I’m splitting this topic off into a separate thread since it seems minimally related to the issue of Energy Medicine that is the focus of the parent thread.
There is a lot of confusion generated by the sloppy distinction between “food” and “medicine.” Plants can be foods, and they can be medicine, as can anything you eat, but the issues associated with investigating the health effects of these different uses of plants and other “foods” are very distinct.
In general, individual “foods” are neither good for you or bad for you. They provide nutrients and non-nutrient components which have effects on health status. Some of these effects are fairly short-term and dramatic (think Vit C deficiency=scurvy), and others are long-term and complicated by interaction with many other factors (think dietary fats of various types as risk factors in cardiovascular disease). Eating nothing but Big Macs is unlikley to be a diet which provides optimal nutrition or promotes long-term health. But if you are a protein-malnourished and calorie deficient peasant, Big Macs could very well improve your diet and provide valuable nutrients. Just like “toxins,” the benefits and harms of nutrients and other food components are about dose and interaction with individual constitution, and unfortunately we don’t know how to identify the optimal diet for any individual, or even for broad categories of individuals to the extent such a diet even exists. We’re pretty good at telling people how to avoid the deficiency diseases that ravaged humankind for most of our history. And we’re getting better at identifying patterns of dietary behavior that affect health on a long-term basis as well as identifying individual characteristics that affect the relative risk or benefit of particular dietary patterns, but we have a long way to go and a lot to learn.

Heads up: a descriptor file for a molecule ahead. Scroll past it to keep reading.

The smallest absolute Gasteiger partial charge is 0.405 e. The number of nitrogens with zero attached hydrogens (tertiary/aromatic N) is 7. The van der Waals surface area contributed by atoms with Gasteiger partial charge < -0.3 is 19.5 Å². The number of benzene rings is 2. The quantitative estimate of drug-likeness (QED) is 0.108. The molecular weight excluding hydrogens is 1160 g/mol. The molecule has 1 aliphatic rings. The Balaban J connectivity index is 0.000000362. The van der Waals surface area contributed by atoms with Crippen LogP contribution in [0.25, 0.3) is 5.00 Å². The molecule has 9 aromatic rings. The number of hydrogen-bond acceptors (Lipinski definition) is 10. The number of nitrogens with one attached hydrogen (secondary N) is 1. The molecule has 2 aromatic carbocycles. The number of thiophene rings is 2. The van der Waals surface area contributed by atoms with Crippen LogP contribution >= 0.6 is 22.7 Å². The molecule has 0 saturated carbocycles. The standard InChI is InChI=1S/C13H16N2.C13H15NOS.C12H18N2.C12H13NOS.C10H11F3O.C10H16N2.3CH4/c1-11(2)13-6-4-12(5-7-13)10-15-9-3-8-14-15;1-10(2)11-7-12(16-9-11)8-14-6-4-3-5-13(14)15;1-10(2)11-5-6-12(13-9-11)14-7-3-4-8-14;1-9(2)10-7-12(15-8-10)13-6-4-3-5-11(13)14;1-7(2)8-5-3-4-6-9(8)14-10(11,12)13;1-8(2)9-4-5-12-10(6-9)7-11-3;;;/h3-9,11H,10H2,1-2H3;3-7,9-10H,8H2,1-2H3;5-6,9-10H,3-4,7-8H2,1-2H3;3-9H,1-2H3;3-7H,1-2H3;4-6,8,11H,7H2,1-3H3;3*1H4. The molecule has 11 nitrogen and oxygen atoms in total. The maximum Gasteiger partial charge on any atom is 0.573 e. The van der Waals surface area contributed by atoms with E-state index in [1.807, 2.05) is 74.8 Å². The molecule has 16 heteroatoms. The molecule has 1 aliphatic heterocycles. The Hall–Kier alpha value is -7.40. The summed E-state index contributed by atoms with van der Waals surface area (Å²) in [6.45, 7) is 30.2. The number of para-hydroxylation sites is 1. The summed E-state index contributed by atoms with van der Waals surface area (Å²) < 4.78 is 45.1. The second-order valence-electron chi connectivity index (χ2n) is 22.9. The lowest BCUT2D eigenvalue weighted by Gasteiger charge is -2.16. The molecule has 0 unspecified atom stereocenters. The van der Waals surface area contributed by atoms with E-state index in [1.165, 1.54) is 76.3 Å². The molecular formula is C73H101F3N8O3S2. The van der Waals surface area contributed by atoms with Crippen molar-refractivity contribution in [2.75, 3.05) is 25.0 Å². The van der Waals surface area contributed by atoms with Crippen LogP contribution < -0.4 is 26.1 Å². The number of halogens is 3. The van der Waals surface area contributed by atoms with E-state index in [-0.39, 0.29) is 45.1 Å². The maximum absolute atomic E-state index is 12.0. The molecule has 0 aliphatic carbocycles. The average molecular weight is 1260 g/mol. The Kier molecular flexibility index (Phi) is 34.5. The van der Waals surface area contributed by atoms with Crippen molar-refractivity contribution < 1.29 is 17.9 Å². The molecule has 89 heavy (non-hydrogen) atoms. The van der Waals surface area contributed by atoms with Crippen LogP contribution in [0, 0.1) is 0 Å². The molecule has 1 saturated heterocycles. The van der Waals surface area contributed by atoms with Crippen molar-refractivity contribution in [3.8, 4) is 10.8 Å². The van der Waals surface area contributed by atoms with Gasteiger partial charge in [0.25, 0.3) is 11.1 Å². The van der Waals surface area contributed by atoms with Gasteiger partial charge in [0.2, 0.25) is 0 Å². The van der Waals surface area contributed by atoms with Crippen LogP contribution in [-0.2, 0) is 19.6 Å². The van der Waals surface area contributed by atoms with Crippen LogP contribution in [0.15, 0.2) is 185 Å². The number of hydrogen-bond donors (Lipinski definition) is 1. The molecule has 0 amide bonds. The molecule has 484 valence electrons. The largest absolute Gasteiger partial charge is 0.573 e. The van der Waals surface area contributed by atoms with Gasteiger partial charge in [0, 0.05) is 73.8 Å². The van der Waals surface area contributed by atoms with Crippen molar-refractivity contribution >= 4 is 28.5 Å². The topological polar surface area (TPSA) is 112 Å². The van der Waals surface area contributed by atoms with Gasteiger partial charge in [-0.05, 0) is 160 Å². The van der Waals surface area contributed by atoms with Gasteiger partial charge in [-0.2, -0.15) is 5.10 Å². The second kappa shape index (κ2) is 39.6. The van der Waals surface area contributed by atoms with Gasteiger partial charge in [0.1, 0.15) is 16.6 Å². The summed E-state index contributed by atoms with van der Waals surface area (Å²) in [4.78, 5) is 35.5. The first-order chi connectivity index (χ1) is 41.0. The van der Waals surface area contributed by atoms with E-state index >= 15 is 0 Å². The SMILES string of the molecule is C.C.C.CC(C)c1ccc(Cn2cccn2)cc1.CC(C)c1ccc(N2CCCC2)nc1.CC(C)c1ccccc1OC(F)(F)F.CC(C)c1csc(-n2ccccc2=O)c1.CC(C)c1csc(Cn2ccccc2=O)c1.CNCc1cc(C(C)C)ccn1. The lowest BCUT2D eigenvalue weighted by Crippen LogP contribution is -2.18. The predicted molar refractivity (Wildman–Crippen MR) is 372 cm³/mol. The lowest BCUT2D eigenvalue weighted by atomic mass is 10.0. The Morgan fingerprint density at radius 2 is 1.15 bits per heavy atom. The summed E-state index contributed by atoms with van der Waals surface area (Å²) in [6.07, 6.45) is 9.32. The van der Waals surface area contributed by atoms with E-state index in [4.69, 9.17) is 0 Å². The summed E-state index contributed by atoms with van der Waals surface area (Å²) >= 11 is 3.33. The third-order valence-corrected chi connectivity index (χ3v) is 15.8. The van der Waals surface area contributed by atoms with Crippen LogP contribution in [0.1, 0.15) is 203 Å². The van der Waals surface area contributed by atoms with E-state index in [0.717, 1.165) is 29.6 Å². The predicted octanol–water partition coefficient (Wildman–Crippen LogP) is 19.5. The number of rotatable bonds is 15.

The notion that particular foods are good or bad for you is really a myth, then, and it is sustained partly by the confusion between foods as food and foods as medicine. If you ingest a food because it has some chemical in it you think will affect your health (e.g. St. John’s Wort for depression, fatty fish for primary prevention of cardiovascular disease, etc), you are really treating these foods as medicines, as therapeutic or preventative treatments. Determining whether doing so is good or bad for you then requires investigating the proposed effects the same ay you would investigate any medical intervention: establishing plausibility and consistency with well-understood principles of basic science, in vitro and animal model research, clinical trials, etc).
The dietary supplement industry makes enormous profits in the nearly complete absence of any government regulation or oversight by deliberattely conflating the medicinal use of substances also eaten as foods. However, the reality is that the health effects of dietary behavior and nutrition, and the preventative and therapeutic effects of plant and animal components that happen to also be eaten as food, are really different subjects and have to be examined and studied in somewhat different ways.